vector<MyClass> v(100);

  This statement creates a vector holding 100 objects created using

  MyClass . MyClass::MyClass() • The element class must have a copy constructor.

  The copy constructor is called when new elements are added to the container, as in this example:

  MyClass myObject; vector<MyClass> v(100, myObject); // MyClass’ copy constructor is called vector<MyClass> v; v.push_back(myObject); // MyClass’ copy constructor is called • The element class must have an assignment operator ( .

  = )

  The assignment operator is called when a new value is assigned to an element, as in this example:

  MyClass myObject; vector<MyClass> v(100); v[1] = myObject // MyClass’ assignment operator is called

  When using container classes that require the comparison of their elements, you should define the overloading comparison operators. If you do not define them, you must use a specialized comparison class and explicitly specify the comparison class in the container definition. The essential comparison operators are the and operators. You can use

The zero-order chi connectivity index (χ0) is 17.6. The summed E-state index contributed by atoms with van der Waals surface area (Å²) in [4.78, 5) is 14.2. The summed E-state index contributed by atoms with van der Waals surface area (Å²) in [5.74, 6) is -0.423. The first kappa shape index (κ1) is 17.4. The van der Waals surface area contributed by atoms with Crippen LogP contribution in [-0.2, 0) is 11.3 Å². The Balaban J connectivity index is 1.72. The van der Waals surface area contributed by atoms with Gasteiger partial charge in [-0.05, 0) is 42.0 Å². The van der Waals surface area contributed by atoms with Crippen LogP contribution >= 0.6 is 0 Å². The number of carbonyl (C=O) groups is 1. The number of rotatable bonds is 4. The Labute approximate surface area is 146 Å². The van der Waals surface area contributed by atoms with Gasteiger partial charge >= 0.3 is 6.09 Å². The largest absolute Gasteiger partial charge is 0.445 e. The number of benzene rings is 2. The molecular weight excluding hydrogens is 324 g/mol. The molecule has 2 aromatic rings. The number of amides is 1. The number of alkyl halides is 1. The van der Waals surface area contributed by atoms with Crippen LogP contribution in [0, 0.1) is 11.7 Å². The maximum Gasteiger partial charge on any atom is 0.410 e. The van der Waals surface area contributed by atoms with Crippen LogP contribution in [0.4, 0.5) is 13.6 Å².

== <

  these operators to implement others, including , , , and , as you saw in the dis-

  <= > >= != cussion of the container class . vector

  After you have defined the overloaded and operators, you can take a free ride to

  == <

  derive the rest of them using the Standard C++ Library header file that pro-

  <utility> vides template comparison operator implementations based on the operators and .

  == <

  Implementation Issues P ART

  II OTE N Check your compiler document at ion f or det ails on how t he compiler imple- ment s t he STL.

  Summary The Standard Template Library provides several standard container classes that help pro- grammers perform common data structure management functions. Standard containers are guaranteed to be implemented by compilers that conform to the C++ standard. Standard containers ensure the portability of your applications and increase your ability to reach the greatest possible number of users. For many applications, STL container classes provide sufficient functionality and reduce your coding and debugging efforts. To maximize this advantage, you must use them correctly. You must choose the container that best suits

your application’s requirements. In general, sequence containers provide optimized